Red Sea Gateway Terminal has intensified efforts to mark its footprint in Bangladesh’s port sector by investing in Patenga Container Terminal.
Saudi Arabian port developer Red Sea Gateway Terminal (RSGT) has intensified efforts to mark its footprint in Bangladesh’s port sector by investing in under-construction Patenga Container Terminal (PCT) in Chattogram.
A delegation, led by RSGT global investment director Gagan Seksaria, sat with shipping ministry officials in Dhaka on Thursday where they enquired about the investment procedure in Bangladesh.
According to the officials concerned, the delegates expressed their eagerness to invest in PCT operation alongside other ports and terminals that require funds.
A shipping official, who attended the meeting, said the RSGT delegation had also visited the planned Bay Terminal area in Chittagong to check the possibility of making investment there too.
However, the delegation did not place any investment proposal for the terminal, he told the FE on Friday.
The RSGT team was accompanied by officials of the local company SHR Group, a multi-modal transportation conglomerate in Bangladesh.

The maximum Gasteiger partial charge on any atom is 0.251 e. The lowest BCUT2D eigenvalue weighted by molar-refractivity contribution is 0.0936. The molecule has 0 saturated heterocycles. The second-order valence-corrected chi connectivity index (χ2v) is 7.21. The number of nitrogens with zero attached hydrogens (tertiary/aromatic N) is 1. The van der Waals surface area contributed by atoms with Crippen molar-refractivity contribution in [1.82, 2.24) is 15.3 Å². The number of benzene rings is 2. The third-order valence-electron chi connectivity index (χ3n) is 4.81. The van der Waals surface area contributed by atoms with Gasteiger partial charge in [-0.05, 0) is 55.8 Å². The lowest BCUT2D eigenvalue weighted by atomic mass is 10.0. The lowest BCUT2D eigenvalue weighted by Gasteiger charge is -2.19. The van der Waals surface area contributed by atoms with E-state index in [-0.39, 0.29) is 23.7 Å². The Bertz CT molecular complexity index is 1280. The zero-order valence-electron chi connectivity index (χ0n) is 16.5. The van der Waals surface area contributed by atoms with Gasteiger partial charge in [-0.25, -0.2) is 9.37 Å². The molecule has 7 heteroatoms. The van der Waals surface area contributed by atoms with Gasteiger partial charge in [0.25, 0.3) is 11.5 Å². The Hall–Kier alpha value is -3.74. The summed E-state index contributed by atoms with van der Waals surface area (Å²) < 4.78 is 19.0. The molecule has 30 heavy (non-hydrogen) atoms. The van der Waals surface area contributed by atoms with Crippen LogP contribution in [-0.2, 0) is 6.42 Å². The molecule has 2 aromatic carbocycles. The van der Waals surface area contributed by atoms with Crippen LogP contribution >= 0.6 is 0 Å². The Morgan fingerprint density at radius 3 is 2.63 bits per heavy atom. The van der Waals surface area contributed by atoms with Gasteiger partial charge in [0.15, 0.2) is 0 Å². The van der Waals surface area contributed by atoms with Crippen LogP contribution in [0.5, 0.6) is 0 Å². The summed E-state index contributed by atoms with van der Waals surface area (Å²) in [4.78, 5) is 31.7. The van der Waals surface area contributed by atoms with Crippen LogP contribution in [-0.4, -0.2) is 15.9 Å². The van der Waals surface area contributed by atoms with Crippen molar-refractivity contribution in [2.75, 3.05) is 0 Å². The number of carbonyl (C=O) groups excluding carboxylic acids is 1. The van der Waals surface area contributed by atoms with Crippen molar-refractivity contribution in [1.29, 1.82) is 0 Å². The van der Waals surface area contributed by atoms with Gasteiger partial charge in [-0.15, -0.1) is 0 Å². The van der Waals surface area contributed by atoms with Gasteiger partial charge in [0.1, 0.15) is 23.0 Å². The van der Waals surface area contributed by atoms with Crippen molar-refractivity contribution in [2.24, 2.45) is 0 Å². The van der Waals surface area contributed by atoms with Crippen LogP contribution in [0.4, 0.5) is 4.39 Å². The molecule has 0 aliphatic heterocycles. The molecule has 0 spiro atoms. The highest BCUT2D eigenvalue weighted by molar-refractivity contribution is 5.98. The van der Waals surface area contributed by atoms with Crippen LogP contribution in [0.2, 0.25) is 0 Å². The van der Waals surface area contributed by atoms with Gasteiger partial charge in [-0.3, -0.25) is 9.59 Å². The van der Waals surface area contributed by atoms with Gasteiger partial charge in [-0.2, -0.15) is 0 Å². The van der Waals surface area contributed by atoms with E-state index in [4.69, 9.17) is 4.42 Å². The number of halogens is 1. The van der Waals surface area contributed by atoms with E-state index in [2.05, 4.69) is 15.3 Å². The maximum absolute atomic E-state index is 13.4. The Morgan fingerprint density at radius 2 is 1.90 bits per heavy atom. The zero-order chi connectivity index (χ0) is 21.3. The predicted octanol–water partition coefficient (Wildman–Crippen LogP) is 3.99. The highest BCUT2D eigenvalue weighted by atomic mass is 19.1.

However, no SHR official could be reached for comment on the outcome of the meeting.
In September, Prime minister’s private-sector adviser Salman F Rahman had a meeting with Saudi transport minister Saleh bin Nasser Al-Jasser who also spoke about RSGT’s interest in Patenga terminal.
Mr Rahman told him that a government-to-government deal could pave the way for Saudi investment in Bangladesh’s various sectors, including in ports.
Back in Dhaka, the adviser told the media that a deal between the two nations was expected soon.
The PCT, being built on 32 acres of land by Bangladesh Army, is expected to start operation early next year.
The construction of the 600-metre terminal costs the state exchequer Tk 20.75 billion. The facility will have an annual capacity to handle 450,000 twenty-foot equivalent units (TEUs) of containers.
It will be able to accommodate three vessels, up to 10.5-metre-water draft, 190-metre length and a 220-metre-long oil tanker at a time.
Vessels up to the size of 4,500 TEUs will be able to take berth in the terminal.
Up till now, the government has not opened its port sector to any foreign company for either construction or operation.
Officials, however, say the government plans to operate a portion of the PCT by a foreign firm to ensure competitiveness among local and foreign operators, and high-quality service as well.
If awarded a contract, they add, the RSGT will bring modern equipment and operate the terminal for a period before its handover to the Chittagong Port Authority.
Source : Hellenic Shipping News